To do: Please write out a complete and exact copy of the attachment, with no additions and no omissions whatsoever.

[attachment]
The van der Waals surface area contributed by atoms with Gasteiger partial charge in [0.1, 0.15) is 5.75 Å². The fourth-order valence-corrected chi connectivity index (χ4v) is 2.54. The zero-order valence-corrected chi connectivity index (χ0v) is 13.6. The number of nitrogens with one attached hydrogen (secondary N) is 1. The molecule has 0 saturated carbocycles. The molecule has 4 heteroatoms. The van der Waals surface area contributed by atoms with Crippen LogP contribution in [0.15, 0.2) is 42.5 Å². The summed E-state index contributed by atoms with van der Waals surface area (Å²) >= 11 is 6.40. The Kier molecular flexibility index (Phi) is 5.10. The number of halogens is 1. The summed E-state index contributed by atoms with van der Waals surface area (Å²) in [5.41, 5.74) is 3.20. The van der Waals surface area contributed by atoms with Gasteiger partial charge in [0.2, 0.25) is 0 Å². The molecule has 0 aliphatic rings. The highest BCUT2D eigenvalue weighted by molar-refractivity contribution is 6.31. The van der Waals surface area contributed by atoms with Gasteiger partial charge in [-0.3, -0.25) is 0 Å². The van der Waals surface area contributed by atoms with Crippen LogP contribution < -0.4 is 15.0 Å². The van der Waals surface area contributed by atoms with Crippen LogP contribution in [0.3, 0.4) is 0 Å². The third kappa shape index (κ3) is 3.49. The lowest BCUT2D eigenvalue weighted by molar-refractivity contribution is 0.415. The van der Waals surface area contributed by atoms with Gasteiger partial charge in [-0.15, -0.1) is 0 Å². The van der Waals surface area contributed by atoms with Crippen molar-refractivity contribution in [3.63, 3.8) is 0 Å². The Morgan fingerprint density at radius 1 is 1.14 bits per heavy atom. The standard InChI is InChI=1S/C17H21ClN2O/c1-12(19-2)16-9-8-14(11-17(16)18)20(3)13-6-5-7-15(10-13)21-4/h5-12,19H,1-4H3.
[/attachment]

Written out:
The van der Waals surface area contributed by atoms with Gasteiger partial charge in [0.1, 0.15) is 5.75 Å². The fourth-order valence-corrected chi connectivity index (χ4v) is 2.54. The zero-order valence-corrected chi connectivity index (χ0v) is 13.6. The number of nitrogens with one attached hydrogen (secondary N) is 1. The molecule has 0 saturated carbocycles. The molecule has 4 heteroatoms. The van der Waals surface area contributed by atoms with Crippen LogP contribution in [0.15, 0.2) is 42.5 Å². The summed E-state index contributed by atoms with van der Waals surface area (Å²) >= 11 is 6.40. The Kier molecular flexibility index (Phi) is 5.10. The number of halogens is 1. The summed E-state index contributed by atoms with van der Waals surface area (Å²) in [5.41, 5.74) is 3.20. The van der Waals surface area contributed by atoms with Gasteiger partial charge in [0.2, 0.25) is 0 Å². The molecule has 0 aliphatic rings. The highest BCUT2D eigenvalue weighted by molar-refractivity contribution is 6.31. The van der Waals surface area contributed by atoms with Gasteiger partial charge in [-0.3, -0.25) is 0 Å². The van der Waals surface area contributed by atoms with Crippen LogP contribution < -0.4 is 15.0 Å². The van der Waals surface area contributed by atoms with Crippen LogP contribution in [0.3, 0.4) is 0 Å². The third kappa shape index (κ3) is 3.49. The lowest BCUT2D eigenvalue weighted by molar-refractivity contribution is 0.415. The van der Waals surface area contributed by atoms with Gasteiger partial charge in [-0.15, -0.1) is 0 Å². The van der Waals surface area contributed by atoms with Crippen molar-refractivity contribution in [3.63, 3.8) is 0 Å². The Morgan fingerprint density at radius 1 is 1.14 bits per heavy atom. The standard InChI is InChI=1S/C17H21ClN2O/c1-12(19-2)16-9-8-14(11-17(16)18)20(3)13-6-5-7-15(10-13)21-4/h5-12,19H,1-4H3.